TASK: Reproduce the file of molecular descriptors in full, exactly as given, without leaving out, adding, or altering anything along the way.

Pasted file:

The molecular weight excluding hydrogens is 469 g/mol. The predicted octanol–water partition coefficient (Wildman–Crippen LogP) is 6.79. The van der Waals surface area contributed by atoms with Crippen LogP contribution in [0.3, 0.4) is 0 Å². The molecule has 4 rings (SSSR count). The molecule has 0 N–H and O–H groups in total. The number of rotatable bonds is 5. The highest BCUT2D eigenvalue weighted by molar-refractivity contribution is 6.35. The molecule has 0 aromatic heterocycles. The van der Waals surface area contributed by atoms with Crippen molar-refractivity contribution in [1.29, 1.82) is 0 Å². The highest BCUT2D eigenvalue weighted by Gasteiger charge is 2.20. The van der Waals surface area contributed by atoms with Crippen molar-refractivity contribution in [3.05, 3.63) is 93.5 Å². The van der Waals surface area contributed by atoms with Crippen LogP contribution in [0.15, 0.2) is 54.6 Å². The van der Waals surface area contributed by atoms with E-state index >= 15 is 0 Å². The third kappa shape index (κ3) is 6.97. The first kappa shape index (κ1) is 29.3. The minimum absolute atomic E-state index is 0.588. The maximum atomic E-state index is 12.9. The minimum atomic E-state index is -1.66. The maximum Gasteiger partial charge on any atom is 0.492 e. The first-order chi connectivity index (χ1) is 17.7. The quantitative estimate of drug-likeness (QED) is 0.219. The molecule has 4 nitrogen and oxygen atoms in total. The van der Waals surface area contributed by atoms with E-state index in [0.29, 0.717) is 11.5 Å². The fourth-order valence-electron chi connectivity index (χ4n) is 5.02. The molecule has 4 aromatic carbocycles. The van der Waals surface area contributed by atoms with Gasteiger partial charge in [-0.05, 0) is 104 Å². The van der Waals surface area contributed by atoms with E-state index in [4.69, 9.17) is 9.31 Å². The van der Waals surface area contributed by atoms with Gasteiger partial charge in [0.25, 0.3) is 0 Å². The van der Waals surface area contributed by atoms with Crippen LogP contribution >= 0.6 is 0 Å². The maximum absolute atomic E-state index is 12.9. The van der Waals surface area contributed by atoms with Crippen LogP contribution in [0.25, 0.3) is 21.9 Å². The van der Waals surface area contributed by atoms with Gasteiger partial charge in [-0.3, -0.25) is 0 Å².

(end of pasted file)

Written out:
The molecular weight excluding hydrogens is 469 g/mol. The predicted octanol–water partition coefficient (Wildman–Crippen LogP) is 6.79. The van der Waals surface area contributed by atoms with Crippen LogP contribution in [0.3, 0.4) is 0 Å². The molecule has 4 rings (SSSR count). The molecule has 0 N–H and O–H groups in total. The number of rotatable bonds is 5. The highest BCUT2D eigenvalue weighted by molar-refractivity contribution is 6.35. The molecule has 0 aromatic heterocycles. The van der Waals surface area contributed by atoms with Crippen molar-refractivity contribution in [1.29, 1.82) is 0 Å². The highest BCUT2D eigenvalue weighted by Gasteiger charge is 2.20. The van der Waals surface area contributed by atoms with Crippen molar-refractivity contribution in [3.05, 3.63) is 93.5 Å². The van der Waals surface area contributed by atoms with Crippen LogP contribution in [0.15, 0.2) is 54.6 Å². The van der Waals surface area contributed by atoms with E-state index >= 15 is 0 Å². The third kappa shape index (κ3) is 6.97. The first kappa shape index (κ1) is 29.3. The minimum absolute atomic E-state index is 0.588. The maximum atomic E-state index is 12.9. The minimum atomic E-state index is -1.66. The maximum Gasteiger partial charge on any atom is 0.492 e. The first-order chi connectivity index (χ1) is 17.7. The quantitative estimate of drug-likeness (QED) is 0.219. The molecule has 4 nitrogen and oxygen atoms in total. The van der Waals surface area contributed by atoms with E-state index in [0.29, 0.717) is 11.5 Å². The fourth-order valence-electron chi connectivity index (χ4n) is 5.02. The molecule has 4 aromatic carbocycles. The van der Waals surface area contributed by atoms with Gasteiger partial charge in [-0.05, 0) is 104 Å². The van der Waals surface area contributed by atoms with E-state index in [4.69, 9.17) is 9.31 Å². The van der Waals surface area contributed by atoms with Gasteiger partial charge in [0.25, 0.3) is 0 Å². The van der Waals surface area contributed by atoms with Crippen LogP contribution >= 0.6 is 0 Å². The maximum absolute atomic E-state index is 12.9. The van der Waals surface area contributed by atoms with Crippen LogP contribution in [0.25, 0.3) is 21.9 Å². The van der Waals surface area contributed by atoms with Gasteiger partial charge in [-0.3, -0.25) is 0 Å².